Impact of Dike Structures on Sediment Transport in the Alluvial Rivers
Final rept. 20 Jun 2007-19 Feb 2012
ARIZONA UNIV TUCSON OPTICAL SCIENCES CENTER
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The objective is to study turbulent flow and sediment transport near dike structures of various geometries through an integrated laboratory experimental, numerical modeling, and field application. Major accomplishment includes 1 developed a two-dimensional depth-averaged hydrodynamic model to simulate the evolution of meandering channels from the complex interaction between downstream and secondary flows, bed load and suspended sediment transport, and bank erosion. The model correctly replicates the different phases of the evolution of free meandering channels in experimental laboratory settings, such as downstream and upstream migration, lateral extension, and rotation of meander bends 2 developed a three-dimensional model and simulated flow field around the experimental dikes. Experimental data from the laboratory study of flow in a flat bed and scoured bed around a series of three dikes were used to verify the results from the numerical model 3 evaluated 31 commonly used formulae for predicting the total sediment load. This study attributed these deviations to the stochastic properties of bed shear stresses due to varying flow field and sediment sizes. Seven papers have been submitted to peer-reviewed journals, among them, four have been published. One Ph.D. and one MS degree are awarded to graduate students, and four high-school students are trained as summer interns.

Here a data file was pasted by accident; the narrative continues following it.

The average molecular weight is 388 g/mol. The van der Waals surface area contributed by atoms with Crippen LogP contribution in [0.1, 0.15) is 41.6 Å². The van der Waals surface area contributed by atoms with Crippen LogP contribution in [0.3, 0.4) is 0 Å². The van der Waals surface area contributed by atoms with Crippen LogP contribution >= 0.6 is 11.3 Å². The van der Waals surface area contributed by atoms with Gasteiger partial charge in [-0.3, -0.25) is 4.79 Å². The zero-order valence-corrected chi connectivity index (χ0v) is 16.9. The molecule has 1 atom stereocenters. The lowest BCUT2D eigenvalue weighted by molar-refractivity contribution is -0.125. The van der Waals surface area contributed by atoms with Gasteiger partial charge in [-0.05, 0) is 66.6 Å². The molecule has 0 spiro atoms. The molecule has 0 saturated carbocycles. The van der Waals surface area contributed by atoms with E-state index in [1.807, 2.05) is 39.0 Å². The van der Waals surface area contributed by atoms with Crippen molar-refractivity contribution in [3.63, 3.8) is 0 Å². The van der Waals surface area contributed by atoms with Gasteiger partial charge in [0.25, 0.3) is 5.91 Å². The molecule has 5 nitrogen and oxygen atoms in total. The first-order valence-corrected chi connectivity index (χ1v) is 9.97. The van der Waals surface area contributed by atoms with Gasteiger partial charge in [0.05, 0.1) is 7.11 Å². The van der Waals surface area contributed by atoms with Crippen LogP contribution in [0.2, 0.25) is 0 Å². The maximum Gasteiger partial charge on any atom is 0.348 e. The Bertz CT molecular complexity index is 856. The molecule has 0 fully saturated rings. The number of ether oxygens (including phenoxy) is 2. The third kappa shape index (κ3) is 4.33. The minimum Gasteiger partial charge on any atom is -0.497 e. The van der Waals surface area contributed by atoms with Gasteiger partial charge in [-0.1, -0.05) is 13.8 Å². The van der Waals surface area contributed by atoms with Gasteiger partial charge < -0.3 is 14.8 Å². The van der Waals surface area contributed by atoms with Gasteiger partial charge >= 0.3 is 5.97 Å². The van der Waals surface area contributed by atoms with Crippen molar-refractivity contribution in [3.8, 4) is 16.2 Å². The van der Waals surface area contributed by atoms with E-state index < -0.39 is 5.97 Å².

- Hydrology, Limnology and Potamology